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Michigan has issued an order titled "Temporary requirement to suspend activities that are not necessary to sustain or protect life". In it they reference Homeland Security's own guidance about what constitutes essential critical infrastructure as the businesses to remain in operation.

While the Michigan order allows individuals to recreate outdoors. And that recreation may take the form of cycling while maintaining 6 feet of separation. However, it seems pretty clear to me that businesses supporting recreational activities are not essential critical infrastructure. This seems exactly the kind of word twisting Gamestop was using to remain open before being shut down.

How can I best bring this to the attention of authorities while balancing my own professional security?

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Since violation of the order is a misdemeanor, you may report it to the local police. It is up to them, and the district attorney, to decide whether this is important enough that they will take action. If you want your name to not be associated with the report, you can try reporting anonymously, though that may require mailing an anonymous letter to the local police.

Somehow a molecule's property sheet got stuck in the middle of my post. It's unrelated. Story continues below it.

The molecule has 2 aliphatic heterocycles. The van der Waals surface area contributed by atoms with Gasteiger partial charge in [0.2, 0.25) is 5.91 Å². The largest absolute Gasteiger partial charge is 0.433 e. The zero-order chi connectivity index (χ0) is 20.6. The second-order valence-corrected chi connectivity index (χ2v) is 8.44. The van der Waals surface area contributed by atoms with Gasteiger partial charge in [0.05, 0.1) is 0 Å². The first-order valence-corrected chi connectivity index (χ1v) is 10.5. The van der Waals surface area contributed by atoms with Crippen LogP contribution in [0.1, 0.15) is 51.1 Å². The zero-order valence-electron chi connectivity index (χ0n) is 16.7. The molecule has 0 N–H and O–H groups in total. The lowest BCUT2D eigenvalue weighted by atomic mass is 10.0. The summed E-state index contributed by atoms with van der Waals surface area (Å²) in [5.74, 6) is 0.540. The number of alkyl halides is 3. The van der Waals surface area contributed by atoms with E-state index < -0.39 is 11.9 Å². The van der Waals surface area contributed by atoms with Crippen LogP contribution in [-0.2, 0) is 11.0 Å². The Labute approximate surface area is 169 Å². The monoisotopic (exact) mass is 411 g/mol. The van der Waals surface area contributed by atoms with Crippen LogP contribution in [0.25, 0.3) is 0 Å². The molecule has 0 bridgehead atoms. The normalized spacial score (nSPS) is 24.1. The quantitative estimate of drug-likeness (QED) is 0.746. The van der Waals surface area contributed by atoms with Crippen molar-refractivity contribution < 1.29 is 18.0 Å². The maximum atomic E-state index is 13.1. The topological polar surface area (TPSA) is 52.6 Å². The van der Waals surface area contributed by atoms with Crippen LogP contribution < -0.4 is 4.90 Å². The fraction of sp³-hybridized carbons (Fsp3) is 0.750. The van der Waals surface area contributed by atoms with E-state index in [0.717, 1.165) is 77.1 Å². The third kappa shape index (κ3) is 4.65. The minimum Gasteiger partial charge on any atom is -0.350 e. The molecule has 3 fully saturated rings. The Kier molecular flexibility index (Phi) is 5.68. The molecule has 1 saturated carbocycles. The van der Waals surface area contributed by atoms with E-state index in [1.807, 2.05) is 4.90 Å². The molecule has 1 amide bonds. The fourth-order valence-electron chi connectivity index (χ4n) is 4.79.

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  • Honestly, it's not clear whether, say, a cycling shop falls under the transportation exemption or not. Contacting the police would at least inform you what their interpretation is.
    – pboss3010
    Commented Mar 24, 2020 at 12:05
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User6726 has the right answer. However I would like to add two things to that answer that are a little different:

  1. Just call the police and report them. Call from a friend's cell phone if you need to but there is no reason that the police need to know your name nor is there any reason they would pass this on to the offender. Some states have ordinances that citizens can enforce misdemeanor activity or witness testimony would solely be used but in reality this is only played out in Florida (joke). Just call them and hopefully a call from them to your employer will shut things down without them getting in trouble.

  2. Your employer is probably setting themselves up for some mighty mighty liability as since they are violating a specific order and the order is directly about a singular virus, it is pretty easy to connect the dots and see this exposes them to a lot of civil action exposure if someone at your workplace got sick. I mean they would be paying at the very least hospital bills, for the time off, and a decent amount for pain and suffering - a bicycle rental place would go bankrupt instantly and depending how their business was created the owner could possibly be liable.

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